The French Revolution


Napoleon; picture taken from

  From 1750 to 1914, there were two major political revolutions that occurred. Both France and North America underwent extreme political restructuring after Europe lost many of their holdings in the Americas. Once the United States was founded after the American Revolution, the French were inspired to go through their own revolution. The following information is an outline of the main events you should know about in terms of the French Revolution. -MS

King Louis XIV; picture taken from

What Led Up to the French Revolution?

There were several events that influenced the French Revolution.  With a history of several generations that ruled as a monarchy, France was under a tight and traditional ruling method. The Bourbon kings, who continued to rule after the reign of Louis XIV, created an unfair, high-taxing political power that resulted in extreme unhappiness among the people of France. Becuase the noblitily continued to spend the country's money unfairly up until the rule of Louis XVI, the government was forced to raise the taxes. In addition to these unfair taxes, the following elements were also the main causes of the French Revolution:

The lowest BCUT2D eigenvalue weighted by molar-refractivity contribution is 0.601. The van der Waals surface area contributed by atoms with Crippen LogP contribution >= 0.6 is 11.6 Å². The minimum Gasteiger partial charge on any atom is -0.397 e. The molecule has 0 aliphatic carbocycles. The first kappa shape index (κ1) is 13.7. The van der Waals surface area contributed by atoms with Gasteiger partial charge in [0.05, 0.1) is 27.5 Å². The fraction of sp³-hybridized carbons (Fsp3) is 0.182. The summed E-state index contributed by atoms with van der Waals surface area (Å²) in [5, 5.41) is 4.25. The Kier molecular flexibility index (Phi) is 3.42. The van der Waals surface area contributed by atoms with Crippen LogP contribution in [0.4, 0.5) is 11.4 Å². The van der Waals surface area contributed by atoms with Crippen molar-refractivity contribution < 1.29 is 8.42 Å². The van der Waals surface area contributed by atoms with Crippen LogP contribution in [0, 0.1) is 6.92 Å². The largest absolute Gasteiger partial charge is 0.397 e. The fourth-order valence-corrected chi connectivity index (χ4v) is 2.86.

• Resentment of royal absolutism.
  • Resentment of the seigneurial system by peasants, wage-earners, and, to a lesser extent, the bourgeoisie
  • The rise of enlightenment ideals.
  • An unmanageable national debt, both caused by and exacerbating the burden of a grossly inequitable system of taxation.
  • Food scarcity in the months immediately before the revolution.
  • Resentment at noble privilege and dominance in public life by the ambitious professional classes.
  • Influence of the American Revolution.  

The Estates General

As Louis XVI began to make several changes to the government policies of France, he needed a governing body that would have a say in the reforms.  Thus, he called a meeting of the Estates General, which summoned representatives from each of the three estates that made up the French social ladder. The First Estate was comprised of the clergy; the Second Estate consisted of France's noble families; and the Third Estate was made up of peasants and the middle class, also known as the bourgeoisie. Unfortunately, these three estates did not have equal say in things. They weren't even allowed to meet in the same room! While the First and Second estates wanted to reduce the amount of reforms, the Third Estate wanted extreme changes to be made to the financial, political, and social aspects of France. This estate's contrasting ideas was what led to the first major step in the French Revolution.

The National Assembly and the Tennis Court Oath

 On June 17, 1789, the Third Estate, joined by a various collection of the clergy and nobility, changed its name to the National Assembly, representing their need for true representation of the French population. The First and Second Estates were absolutely appalled by this action, and as a result, locked the National Assembly out of Versailles. The National Assembly did not let this move affect them, so they assembled at a nearby indoor tennis court and agreed to the famous Oath of the Tennis Court , in which they vowed to stay together for the purpose of writing a constitution.